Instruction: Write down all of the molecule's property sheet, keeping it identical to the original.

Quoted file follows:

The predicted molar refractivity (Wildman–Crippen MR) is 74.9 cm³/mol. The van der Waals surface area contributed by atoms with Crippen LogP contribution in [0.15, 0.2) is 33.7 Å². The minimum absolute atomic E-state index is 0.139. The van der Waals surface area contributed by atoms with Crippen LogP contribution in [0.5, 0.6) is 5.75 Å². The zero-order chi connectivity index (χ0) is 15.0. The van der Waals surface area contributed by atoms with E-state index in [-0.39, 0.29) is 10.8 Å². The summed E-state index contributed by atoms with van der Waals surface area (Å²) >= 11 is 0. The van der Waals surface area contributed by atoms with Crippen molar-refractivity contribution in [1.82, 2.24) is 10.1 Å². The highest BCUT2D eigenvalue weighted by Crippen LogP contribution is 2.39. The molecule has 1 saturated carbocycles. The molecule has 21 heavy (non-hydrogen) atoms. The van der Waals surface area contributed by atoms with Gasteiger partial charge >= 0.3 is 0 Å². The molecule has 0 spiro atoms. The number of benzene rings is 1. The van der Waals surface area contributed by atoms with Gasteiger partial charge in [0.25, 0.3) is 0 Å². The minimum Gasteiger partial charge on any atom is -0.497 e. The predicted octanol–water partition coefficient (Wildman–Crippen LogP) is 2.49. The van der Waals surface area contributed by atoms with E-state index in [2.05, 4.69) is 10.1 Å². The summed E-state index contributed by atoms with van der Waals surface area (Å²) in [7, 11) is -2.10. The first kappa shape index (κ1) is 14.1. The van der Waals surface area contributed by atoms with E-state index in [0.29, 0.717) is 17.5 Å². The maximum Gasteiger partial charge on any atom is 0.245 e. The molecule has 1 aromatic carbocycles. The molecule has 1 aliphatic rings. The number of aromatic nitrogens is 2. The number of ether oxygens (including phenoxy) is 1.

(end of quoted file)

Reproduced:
The predicted molar refractivity (Wildman–Crippen MR) is 74.9 cm³/mol. The van der Waals surface area contributed by atoms with Crippen LogP contribution in [0.15, 0.2) is 33.7 Å². The minimum absolute atomic E-state index is 0.139. The van der Waals surface area contributed by atoms with Crippen LogP contribution in [0.5, 0.6) is 5.75 Å². The zero-order chi connectivity index (χ0) is 15.0. The van der Waals surface area contributed by atoms with E-state index in [-0.39, 0.29) is 10.8 Å². The summed E-state index contributed by atoms with van der Waals surface area (Å²) >= 11 is 0. The van der Waals surface area contributed by atoms with Crippen molar-refractivity contribution in [1.82, 2.24) is 10.1 Å². The highest BCUT2D eigenvalue weighted by Crippen LogP contribution is 2.39. The molecule has 1 saturated carbocycles. The molecule has 21 heavy (non-hydrogen) atoms. The van der Waals surface area contributed by atoms with Gasteiger partial charge >= 0.3 is 0 Å². The molecule has 0 spiro atoms. The number of benzene rings is 1. The van der Waals surface area contributed by atoms with Gasteiger partial charge in [0.25, 0.3) is 0 Å². The minimum Gasteiger partial charge on any atom is -0.497 e. The predicted octanol–water partition coefficient (Wildman–Crippen LogP) is 2.49. The van der Waals surface area contributed by atoms with E-state index in [2.05, 4.69) is 10.1 Å². The summed E-state index contributed by atoms with van der Waals surface area (Å²) in [7, 11) is -2.10. The first kappa shape index (κ1) is 14.1. The van der Waals surface area contributed by atoms with E-state index in [0.29, 0.717) is 17.5 Å². The maximum Gasteiger partial charge on any atom is 0.245 e. The molecule has 1 aromatic carbocycles. The molecule has 1 aliphatic rings. The number of aromatic nitrogens is 2. The number of ether oxygens (including phenoxy) is 1.